Ward Williams
w/ Steve Fiore
Fri. Sept. 1
10 p.m.
Village Tavern
1055 Johnnie Dodds Blvd.

It’s been nearly 13 years since Charleston-based multi-instrumentalist and songwriter Ward “Wardie” Williams relocated to the Holy City from N.C. with his bandmates in Jump, Little Children. The guitarist, cellist, and vocalist performed, toured, and recorded with the group (later known simply as Jump) up until their recent amicable split. Over the last two years, Williams managed to carve a niche as co-frontman/guitarist alongside a few Jump mates in the notoriously loud and tight house band at the weekly “Hair-e-oke” live heavy metal karaoke at Cumberland’s.

This Friday, he hits the stage at the Tavern with an official “farewell” set as he prepares to make a move to New York City (Brooklyn, of course).

What led to this forthcoming trip — and why New York, rather than, say, Billings, Ann Arbor, or Albuquerque?

“Every time Jump would play in NYC — about twice a year — I’d always think, ‘Man, I bet it’d be fun to live here,'” says Williams. “I also felt that if I was going continue in the music industry, I should go live in a town that was more connected to the biz. I considered Nashville, also, but I just thought that if I was going go through the hassle of moving, I may as well move to the biggest of the biggest. I think it’ll be fun. Plus, there are already so many Charleston transplants, that I think we’ll start a ‘Little Lowcountry’ neighborhood and become our own ethnic group.”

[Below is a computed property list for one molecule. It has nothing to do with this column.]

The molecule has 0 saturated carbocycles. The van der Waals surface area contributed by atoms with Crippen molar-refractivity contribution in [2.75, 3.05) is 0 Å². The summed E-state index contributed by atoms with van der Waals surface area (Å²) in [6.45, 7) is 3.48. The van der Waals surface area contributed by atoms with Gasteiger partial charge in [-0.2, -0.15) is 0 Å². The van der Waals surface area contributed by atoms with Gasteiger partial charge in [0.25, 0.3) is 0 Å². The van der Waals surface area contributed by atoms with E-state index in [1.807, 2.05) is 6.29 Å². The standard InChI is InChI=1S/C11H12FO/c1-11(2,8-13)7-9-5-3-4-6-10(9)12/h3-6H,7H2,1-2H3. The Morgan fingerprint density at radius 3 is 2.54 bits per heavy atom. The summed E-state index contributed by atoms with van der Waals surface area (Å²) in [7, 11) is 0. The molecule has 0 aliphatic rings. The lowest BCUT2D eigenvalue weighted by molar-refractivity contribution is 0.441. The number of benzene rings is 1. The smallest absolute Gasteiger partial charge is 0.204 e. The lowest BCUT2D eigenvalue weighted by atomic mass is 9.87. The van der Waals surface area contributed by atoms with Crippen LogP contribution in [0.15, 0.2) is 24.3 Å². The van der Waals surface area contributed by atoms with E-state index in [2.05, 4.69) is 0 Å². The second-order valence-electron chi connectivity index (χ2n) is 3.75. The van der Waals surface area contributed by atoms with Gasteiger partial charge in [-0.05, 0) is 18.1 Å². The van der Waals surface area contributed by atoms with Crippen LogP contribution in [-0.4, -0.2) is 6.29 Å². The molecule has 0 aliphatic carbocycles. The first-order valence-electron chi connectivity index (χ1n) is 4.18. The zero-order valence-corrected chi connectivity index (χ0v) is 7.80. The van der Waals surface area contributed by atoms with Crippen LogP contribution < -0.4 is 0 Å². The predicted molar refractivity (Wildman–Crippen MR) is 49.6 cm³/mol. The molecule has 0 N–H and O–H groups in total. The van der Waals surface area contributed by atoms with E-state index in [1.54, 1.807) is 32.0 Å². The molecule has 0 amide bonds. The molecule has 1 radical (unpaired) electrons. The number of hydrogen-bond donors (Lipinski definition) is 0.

“Little Lowcountry.” “Carolinatown.” “Charlestonville.” It could be a hoot. Imagine a bunch of coastal ex-pats, perusing the Williamsburg or Park Slope streets under endless lines of S.C. state flags and banners, heavily clad in Docksiders, madras slacks, sport fishing gear, and out-of-fashion Ray-Bans … well, maybe that’s a scene for another bunch.

“I’ll probably have to get an F&B job or temp job of some kind at first,” William predicts. “But I’m hoping to find gigs around town, mostly as a solo performer, but I’ll do some freelance side work as well. My pal, Catherine Popper, who plays bass up there, says that people are always looking for cello players, so I’d better dust off the classical chops.”

Williams and his current band — drummer Evan Bivins (also of Jump, Hair-e-oke, and Cabaret Kiki), guitarist Lee Barbour (a veteran of the local jazz scene), and Ash Hopkins (also of The Bedrooms, and Cabaret Kiki) — celebrated the release of Williams’ debut solo album last April with a big show at the Village Tavern and a 10-day tour across the Southeast.

The 12 songs on the self-titled disc were melodic, country-tinged pop gems. Engineered and coproduced by Hopkins at his local Rebellion Road studio, the collection stands as one of the most refined local pop-rock releases of the year.

“I’ll be playing guitar, cello, and shrieking,” laughs Williams of this week’s gig, which could see a lively rotation of guest players and well-wishers on stage. “I probably will do mostly songs from my new album, but I have a couple of new songs, and I may dig into my catalog a little more. I’m also going to throw in a couple of cover tunes, like ‘Here Comes My Baby’ by Cat Stevens. I haven’t felt inspired to sing a Jump song, yet. And I don’t sing as well as Jay [Clifford]!”

Fans can expect a few extra surprises in the set list and the lineups for both Steve Fiore’s and Ward’s backing bands … as well as a few generous notions and statements of encouragement from the man of the hour.